ACSBlog

  • October 30, 2017
    Guest Post

    by Sheila Bapat, Program Director, California Bar Foundation

    California Bar Foundation has been excited to partner in the Meet Your DA event series here in California. Led by the ACLU of Northern California, this four-part event series is shining a light on the power of District Attorneys (DAs) and how prosecutors can be vehicles for social change. The final event in this series will take place in Los Angeles this week, on November 1. It has been a privilege to partner with the ACLU along with Smart Justice California and the American Constitution Society for Law & Policy to reach law students throughout the state with this message.

    California Bar Foundation’s mission is to build a better justice system -- for all Californians. We believe that every Californian deserves access to justice, and that lawyers working in this system should be representative of the communities they serve. We fund legal aid fellowship opportunities and scholarships for diverse law students throughout California who are devoted to making social change. We also fund pipeline programs throughout California to empower high school, community college and college youth to consider careers in the law.

  • October 30, 2017
    Guest Post

    by Victoria Bassetti

    *Victoria Bassetti is leading ACS' analysis of US Attorneys.

    While campaigning for office, President Trump actively courted National Rifle Association members. "The eight-year assault on your Second Amendment freedoms has come to a crashing end,” President Trump said during a speech earlier this year at the NRA’s leadership forum. "[You] have a true friend and champion in the White House," he told them.

    His nominees to be U.S. Attorneys, the top federal law enforcement officers throughout the states, show he meant it.

  • October 27, 2017
    Guest Post

    by Isaac Bowers, Director of Law School Engagement & Advocacy, Equal Justice Works

    Many students reading this have an idea of what they want to do after they graduate law school. Whether it is to work in your community as a public defender, join a prestigious law firm as a new associate, or clerk for a judge at the state or federal level, each of you have chosen a different path to take. One option many law students forego in the hopes of a high paying private sector job is working in the public sector. This can include working for the government, a 501(c)3 nonprofit, or various legal aid organizations across the country. To better prepare yourself for a career in the public sector, there are many things you should know, and an important program you should fight to protect.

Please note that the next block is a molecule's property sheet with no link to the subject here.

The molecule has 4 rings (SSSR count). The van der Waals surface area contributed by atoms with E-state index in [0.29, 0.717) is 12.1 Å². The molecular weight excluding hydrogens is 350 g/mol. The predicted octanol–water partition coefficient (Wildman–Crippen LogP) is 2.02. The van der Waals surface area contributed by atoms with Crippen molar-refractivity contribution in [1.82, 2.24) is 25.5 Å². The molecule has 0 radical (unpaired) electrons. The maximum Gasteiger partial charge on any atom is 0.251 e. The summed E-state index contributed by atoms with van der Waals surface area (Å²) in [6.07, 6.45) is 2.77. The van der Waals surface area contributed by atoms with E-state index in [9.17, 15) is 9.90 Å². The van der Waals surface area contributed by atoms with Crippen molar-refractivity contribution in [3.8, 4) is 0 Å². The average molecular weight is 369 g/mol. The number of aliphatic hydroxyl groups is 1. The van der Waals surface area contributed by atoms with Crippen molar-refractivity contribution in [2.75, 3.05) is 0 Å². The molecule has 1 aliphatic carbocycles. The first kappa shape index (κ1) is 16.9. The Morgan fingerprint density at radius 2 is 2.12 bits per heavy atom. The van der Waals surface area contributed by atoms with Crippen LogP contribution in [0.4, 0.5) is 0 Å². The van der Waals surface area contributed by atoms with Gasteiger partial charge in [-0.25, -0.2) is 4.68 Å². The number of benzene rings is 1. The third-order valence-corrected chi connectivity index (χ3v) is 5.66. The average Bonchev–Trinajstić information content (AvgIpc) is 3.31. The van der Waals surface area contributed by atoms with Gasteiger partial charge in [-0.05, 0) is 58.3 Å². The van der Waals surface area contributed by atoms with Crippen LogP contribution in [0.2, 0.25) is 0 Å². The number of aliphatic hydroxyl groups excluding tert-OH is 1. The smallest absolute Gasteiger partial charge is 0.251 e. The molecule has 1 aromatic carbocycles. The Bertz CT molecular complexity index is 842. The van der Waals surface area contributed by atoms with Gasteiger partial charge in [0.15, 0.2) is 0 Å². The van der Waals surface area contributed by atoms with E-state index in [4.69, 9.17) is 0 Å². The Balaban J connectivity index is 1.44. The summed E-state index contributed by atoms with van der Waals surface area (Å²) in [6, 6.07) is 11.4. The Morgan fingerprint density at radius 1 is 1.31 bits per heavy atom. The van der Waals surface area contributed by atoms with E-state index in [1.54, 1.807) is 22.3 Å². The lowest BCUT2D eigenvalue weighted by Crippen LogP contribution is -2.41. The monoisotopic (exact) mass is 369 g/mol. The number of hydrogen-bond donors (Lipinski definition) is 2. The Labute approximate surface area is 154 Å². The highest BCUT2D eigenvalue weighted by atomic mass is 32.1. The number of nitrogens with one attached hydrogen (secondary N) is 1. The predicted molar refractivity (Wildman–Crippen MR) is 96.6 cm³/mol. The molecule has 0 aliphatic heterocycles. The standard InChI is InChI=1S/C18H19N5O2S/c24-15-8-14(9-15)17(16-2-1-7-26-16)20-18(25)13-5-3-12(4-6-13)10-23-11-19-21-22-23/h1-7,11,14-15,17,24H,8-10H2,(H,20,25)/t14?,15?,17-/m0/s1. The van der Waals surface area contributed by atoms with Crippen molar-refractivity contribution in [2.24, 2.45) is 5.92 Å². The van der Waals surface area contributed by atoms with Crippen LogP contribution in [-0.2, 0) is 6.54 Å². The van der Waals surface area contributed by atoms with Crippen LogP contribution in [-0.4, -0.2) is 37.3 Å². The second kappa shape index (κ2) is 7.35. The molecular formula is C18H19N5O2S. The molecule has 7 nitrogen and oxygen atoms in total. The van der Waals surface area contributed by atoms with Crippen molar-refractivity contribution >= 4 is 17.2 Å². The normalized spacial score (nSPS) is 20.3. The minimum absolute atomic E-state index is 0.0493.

• October 26, 2017
    Guest Post

    by Amy Myrick, Staff Attorney for Judicial Strategy, Center for Reproductive Rights 

    It had to happen: an administration seeking to remake the Constitution into a rubber stamp for rights violations found the place where abortion and immigration converge.  In a federally contracted shelter in Texas, an unaccompanied 17-year-old immigrant who did not want to be pregnant waited over a month while federal officials relentlessly blocked her from receiving an abortion.  Jane Doe was forced to endure what ultimately became a grueling spectacle and multiple court hearings before she could access what has long been a protected constitutional right in the United States.

    The government’s argument in this recent case, Garza v. Hargan, is glaringly unconstitutional. Under a line of cases starting with Roe v. Wade (1973), and ending with Whole Woman’s Heath v. Hellerstedt (2016), it’s settled law that the Constitution protects the right to access abortion, and the government cannot place a “substantial obstacle” in the path of a woman - adult or minor - seeking to exercise that right.  Whether claiming to advance the government’s preference for childbirth or its view of what is in a pregnant minor’s “best interests,” or both, the government has no authority to unilaterally block a woman’s access to abortion.  But in the Garza case, the government did just that.

  • October 25, 2017
    Guest Post

    by Reuben Guttman, Founding member, Guttman,Buschner & Brooks PLLC

    *This piece was originally posted on Huffington Post.

    There is a scene in the movie Private Parts – the life and career of Howard Stern – where NBC officials, committed to dumping the shock jock, check out the latest ratings and learn, to their dismay, that the DJ’s popularity has rocketed. Pouring through the data, they find that the “number one reason” people tune into Stern is because they are waiting to hear what he will say next.

    For all the time that Donald Trump spent on the Stern show, this may be the one lesson he learned. From North Korea’s “rocket man” to “crooked Hillary,” and a dash of Ryan and McConnell bashing, people tune in to this President to hear what he will say or tweet next. For their part, the members of the news media seem to fixate on Trumpian commotion.